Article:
There are several fronts that are quite clear to me. The first one is that we are in a kind of self-perception of what we do to the planet. This is like the nice political part, which is also a reality: we’re ruining the planet. And then, obviously, we have the big trend of creating, so to speak, the green industry that exists to monetize those negative feelings that people have about them causing the planet’s destruction. A kind of mercantile environmentalism.

Then there is another front, which is activism within our society. We are going to go over minorities and discrimination because obviously there is a spiritual problem of coexistence and misunderstanding in many aspects. But, again, what we do is to commodify. That is, we are suddenly going to generate a determined movement and then what we are going to do is to sell T-shirts with the name of that movement stamped in it… We live in this time of generating subjectivities and appropriating names. Another tendency is right-wing feminism. And by this I am referring to the feminism based on difference, to religious feminism, practically. That is to say, feminism is a question of gender, and a question of understanding coexistence. Another one: we live on the post Internet. Everything that we have achieved on the Internet by hyperlinking, the speed… is being applied to society. Even the symbols, the gestures of the Internet are already in the most tangible society. These are some of the issues, but obviously there are many more.

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And concerning the arts?

Nowadays it is very easy to know what art trends there are because they are very commodified. We should transcend through art this appropriation and commodification I was talking about before. The problem is that if the artistic ecosystem itself doesn’t work in this metalanguage, then that metalanguage space is sometimes occupied by people who make banalities. And this is art’s fault, because what is doing is being a news item. Art should not be so obvious: it should build, it should leave… So, there is this gap in metalanguage and in how to transcend that. And then we have to pay attention to the actions, obviously. And actions are related, for example, with not stealing work from other artists or with being coherent with the working conditions that you promote within the sector itself, which sometimes clash with quite common discourses and poses against capitalism. Because then you are being part of that capitalist chain with your actions… And if you realize that the system we live in is unjust, what you don’t have to do is to make your fellow artists precarious. And this is happening every day.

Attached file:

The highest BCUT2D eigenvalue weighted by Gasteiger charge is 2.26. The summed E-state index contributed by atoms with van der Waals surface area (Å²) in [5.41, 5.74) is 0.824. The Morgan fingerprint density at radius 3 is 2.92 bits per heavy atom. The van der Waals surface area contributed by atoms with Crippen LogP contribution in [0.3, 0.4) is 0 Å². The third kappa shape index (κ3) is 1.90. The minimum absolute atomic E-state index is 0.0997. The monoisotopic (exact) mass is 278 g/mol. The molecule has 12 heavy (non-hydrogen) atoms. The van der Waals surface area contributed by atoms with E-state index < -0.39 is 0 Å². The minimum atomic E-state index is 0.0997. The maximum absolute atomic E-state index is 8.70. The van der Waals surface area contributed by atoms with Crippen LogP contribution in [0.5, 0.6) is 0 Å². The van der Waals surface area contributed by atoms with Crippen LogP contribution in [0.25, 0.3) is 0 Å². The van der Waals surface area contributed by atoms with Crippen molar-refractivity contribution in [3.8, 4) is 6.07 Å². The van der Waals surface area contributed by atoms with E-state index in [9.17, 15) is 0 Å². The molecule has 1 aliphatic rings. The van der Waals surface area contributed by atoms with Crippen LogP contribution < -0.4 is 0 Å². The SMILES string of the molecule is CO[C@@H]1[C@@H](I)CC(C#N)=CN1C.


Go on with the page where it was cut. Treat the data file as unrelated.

What role can artists or creative workers play in relation to all these challenges you said before?

Artists already play a role… I’ll try to transfer this to something more general through an example. Right now, there is a digital fabrication industry, 3D printing, one kind of additive printing technology that was patented for 25 years and nowadays it’s all over the industry for many things. When we were able to access how to do it, the first thing that happened is that many artists, and hackers as well, opened that code and allowed a genomic growth, a growth of knowledge from the release of that code.

What does this mean? That when we start with a very tiny thing and we apply a biological philosophy to it, appropriate to this paradigm in which we live, then people expand that knowledge. In this case, they expand the possibilities, the dimensions and the technique of 3D printing technology. Thanks to the openness of some people who release that code and participate, it is gradually being generated something else beyond an industry. But before that, it emerges as a paradigmatic utopia. That is to say, free software and hardware came as a philosophy to change the world. And, above all, with something that I have not mentioned in the trends, because in a certain way it was exhausted by the industry and the entrepreneurs: empowerment and self-sufficiency. The fact is that we live in a society that is technological. We are now talking within a conglomerate of cables, a screen, which has consequences, and you have to be able to unravel a computer and know its components, or know how the Facebook algorithm works… Because technology is extremely important in everything. So, for me, the great artist is the one who faces everything.

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Therefore, an important role to play is linked with raising awareness within society?